Through the darkest of nights, I was given enough light to carry me, and that light was the substance of God. 

Those fleeting moments of unbounded peace and joy stayed imprinted on my consciousness throughout my life -  when the fireflies would fly upward, when their light would ascend.  While we know that the dusk always leads to night, even the darkest night finally leads once again to the day.


Fireflies at Dusk.



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(c) 2012 photography and writing by Chloe - all rights reserved




Monday, May 21, 2012

The Eclipse Above Us (Week 51 of Fireflies at Dusk: A 52-Week Project)



There are only a limited number of times that an eclipse can happen within a century, and I couldn't wait to see  the one that happened yesterday.  The only problem was that after several days of sunny weather and clear skies, Portland, Oregon became overcast on the day of the partial eclipse.  Many didn't take time to watch it because of this.  

I went with  friend who I used to work with, along with his wife, who has also become a dear friend, to go see the event.  We went out to a soccer field at a park where we would have an open view of the sky. From where we were standing, the clouds broke just at the moment of the eclipse.  It was nothing less than astounding.  

A sliver of sunlight spills through as the moon hides the rest of the sun.  The clouds part to show the sliver...


An eclipse is a pretty amazing thing  - you are standing on the earth while gravity holds your feet down and 
sun rays travel thousands of miles to hit your eyes so that the chemical and mechanical events necessary for your brain to see an image can take place. All of this, in addition to the clouds breaking at just the right moment in the exact same spot in the sky was nothing less than miraculous.  It is moments like this that you realize these two things:

Anything is possible.  
Life is a miracle.   

When there's no reason to go see an eclipse because there is a cloud cover, there is always a chance that the clouds will break.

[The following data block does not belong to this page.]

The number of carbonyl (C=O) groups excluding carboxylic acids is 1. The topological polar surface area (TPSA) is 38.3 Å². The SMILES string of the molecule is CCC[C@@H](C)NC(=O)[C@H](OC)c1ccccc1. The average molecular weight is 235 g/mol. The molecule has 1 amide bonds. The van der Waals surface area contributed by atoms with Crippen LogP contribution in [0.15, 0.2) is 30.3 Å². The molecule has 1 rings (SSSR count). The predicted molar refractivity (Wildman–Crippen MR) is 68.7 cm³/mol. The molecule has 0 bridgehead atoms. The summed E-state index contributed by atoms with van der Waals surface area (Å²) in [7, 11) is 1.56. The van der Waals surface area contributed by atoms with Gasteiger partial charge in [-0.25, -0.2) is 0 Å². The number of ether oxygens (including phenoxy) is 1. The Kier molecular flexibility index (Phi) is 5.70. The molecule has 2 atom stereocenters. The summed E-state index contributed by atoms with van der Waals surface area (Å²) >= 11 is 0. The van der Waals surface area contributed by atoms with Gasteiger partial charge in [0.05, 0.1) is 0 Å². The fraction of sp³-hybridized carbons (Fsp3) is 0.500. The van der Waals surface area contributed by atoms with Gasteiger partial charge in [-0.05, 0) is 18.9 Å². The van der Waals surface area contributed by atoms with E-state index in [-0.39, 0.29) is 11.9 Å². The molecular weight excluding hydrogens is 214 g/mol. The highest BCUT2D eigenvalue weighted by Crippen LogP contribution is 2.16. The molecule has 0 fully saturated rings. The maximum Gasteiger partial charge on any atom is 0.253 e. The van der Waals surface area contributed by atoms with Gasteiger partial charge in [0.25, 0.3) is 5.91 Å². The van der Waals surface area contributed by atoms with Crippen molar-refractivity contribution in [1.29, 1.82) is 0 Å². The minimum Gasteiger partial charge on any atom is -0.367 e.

When you step forward, ready for some flood of light, or even a sliver of light, you might be surprised at what doors will open for you.  When the clouds break for you in the overcast times of your life, it will all happen in a moment.  




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(c) 2012 photography and writing by Chloe - all rights reserved




Saturday, May 12, 2012

Where the Wild Things Are / In Memory of Maurice Sendak (Week 50 of Fireflies at Dusk: A 52-Week Project)



Throughout the Fireflies at Dusk project, I have wanted to watch and write about the film, Where the Wild Things Are, yet the timing never seemed right - until now.   Earlier this week, Maurice Sendak, the writer and illustrator of the book, passed away.  I wanted to include a tribute to his influence on Gen X as a part of this 52-week project.  Finally seeing the 2009 film come alive with creatures created in Jim Henson's Creature Shop was extraordinary.   I thought it was profound, artistic, and I felt the film was true to the original book - even the color palette.

Where the Wild Things Are was an extremely important book in Gen X's collective childhood experience.  Some even see it as one of the most important children's books of the 20th century.  There is a lot to be said about the book from a psychological perspective, and the dark undertones show you that something about the human soul is being dealt with.  There are the issues of how we fight for survival, how we deal with rage, and how we become stronger because of both.  



                                       


"Inside each of us is hope.  Inside each of us is fear. 
  Inside each of us is adventure."





In memory...

...of Maurice Sendak 



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(c) 2012 photography and writing by Chloe - all rights reserved



Monday, May 7, 2012

Gen X and the Pacific Northwest (Week 49 of Fireflies at Dusk: A 52-Week Project)